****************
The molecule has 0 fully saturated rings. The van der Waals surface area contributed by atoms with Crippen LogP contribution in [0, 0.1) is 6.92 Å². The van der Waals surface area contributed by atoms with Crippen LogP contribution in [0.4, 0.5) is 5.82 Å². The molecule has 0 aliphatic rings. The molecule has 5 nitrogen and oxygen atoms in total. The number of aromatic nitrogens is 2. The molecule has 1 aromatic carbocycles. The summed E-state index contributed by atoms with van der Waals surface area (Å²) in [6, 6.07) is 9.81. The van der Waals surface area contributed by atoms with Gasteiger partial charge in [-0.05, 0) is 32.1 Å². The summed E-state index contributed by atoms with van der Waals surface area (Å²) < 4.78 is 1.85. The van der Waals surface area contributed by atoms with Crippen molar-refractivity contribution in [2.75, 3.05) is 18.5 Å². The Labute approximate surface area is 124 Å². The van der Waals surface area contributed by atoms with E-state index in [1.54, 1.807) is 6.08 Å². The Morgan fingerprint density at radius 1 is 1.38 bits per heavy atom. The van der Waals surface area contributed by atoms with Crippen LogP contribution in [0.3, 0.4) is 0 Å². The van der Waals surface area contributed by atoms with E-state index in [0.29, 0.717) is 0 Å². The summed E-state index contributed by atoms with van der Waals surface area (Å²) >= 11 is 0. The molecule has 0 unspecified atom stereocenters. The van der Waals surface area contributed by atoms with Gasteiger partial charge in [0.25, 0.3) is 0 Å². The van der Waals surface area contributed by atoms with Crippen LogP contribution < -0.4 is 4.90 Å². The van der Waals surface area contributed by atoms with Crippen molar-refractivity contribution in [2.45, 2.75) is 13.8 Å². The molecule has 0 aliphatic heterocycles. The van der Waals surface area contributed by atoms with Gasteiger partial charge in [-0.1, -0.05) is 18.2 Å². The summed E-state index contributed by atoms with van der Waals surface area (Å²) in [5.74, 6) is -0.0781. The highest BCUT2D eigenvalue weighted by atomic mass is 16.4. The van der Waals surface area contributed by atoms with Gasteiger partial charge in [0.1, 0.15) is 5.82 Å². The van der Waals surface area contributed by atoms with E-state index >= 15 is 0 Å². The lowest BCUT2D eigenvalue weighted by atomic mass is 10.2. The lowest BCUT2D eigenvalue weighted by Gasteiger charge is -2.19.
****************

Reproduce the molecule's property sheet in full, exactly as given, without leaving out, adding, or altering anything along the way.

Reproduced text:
The molecule has 0 fully saturated rings. The van der Waals surface area contributed by atoms with Crippen LogP contribution in [0, 0.1) is 6.92 Å². The van der Waals surface area contributed by atoms with Crippen LogP contribution in [0.4, 0.5) is 5.82 Å². The molecule has 0 aliphatic rings. The molecule has 5 nitrogen and oxygen atoms in total. The number of aromatic nitrogens is 2. The molecule has 1 aromatic carbocycles. The summed E-state index contributed by atoms with van der Waals surface area (Å²) in [6, 6.07) is 9.81. The van der Waals surface area contributed by atoms with Gasteiger partial charge in [-0.05, 0) is 32.1 Å². The summed E-state index contributed by atoms with van der Waals surface area (Å²) < 4.78 is 1.85. The van der Waals surface area contributed by atoms with Crippen molar-refractivity contribution in [2.75, 3.05) is 18.5 Å². The Labute approximate surface area is 124 Å². The van der Waals surface area contributed by atoms with E-state index in [1.54, 1.807) is 6.08 Å². The Morgan fingerprint density at radius 1 is 1.38 bits per heavy atom. The van der Waals surface area contributed by atoms with Crippen LogP contribution in [0.3, 0.4) is 0 Å². The van der Waals surface area contributed by atoms with E-state index in [0.29, 0.717) is 0 Å². The summed E-state index contributed by atoms with van der Waals surface area (Å²) >= 11 is 0. The molecule has 0 unspecified atom stereocenters. The van der Waals surface area contributed by atoms with Gasteiger partial charge in [0.25, 0.3) is 0 Å². The van der Waals surface area contributed by atoms with Crippen LogP contribution < -0.4 is 4.90 Å². The van der Waals surface area contributed by atoms with Crippen molar-refractivity contribution in [2.45, 2.75) is 13.8 Å². The molecule has 0 aliphatic heterocycles. The van der Waals surface area contributed by atoms with Gasteiger partial charge in [-0.1, -0.05) is 18.2 Å². The summed E-state index contributed by atoms with van der Waals surface area (Å²) in [5.74, 6) is -0.0781. The highest BCUT2D eigenvalue weighted by atomic mass is 16.4. The van der Waals surface area contributed by atoms with Gasteiger partial charge in [0.1, 0.15) is 5.82 Å². The van der Waals surface area contributed by atoms with E-state index >= 15 is 0 Å². The lowest BCUT2D eigenvalue weighted by atomic mass is 10.2. The lowest BCUT2D eigenvalue weighted by Gasteiger charge is -2.19.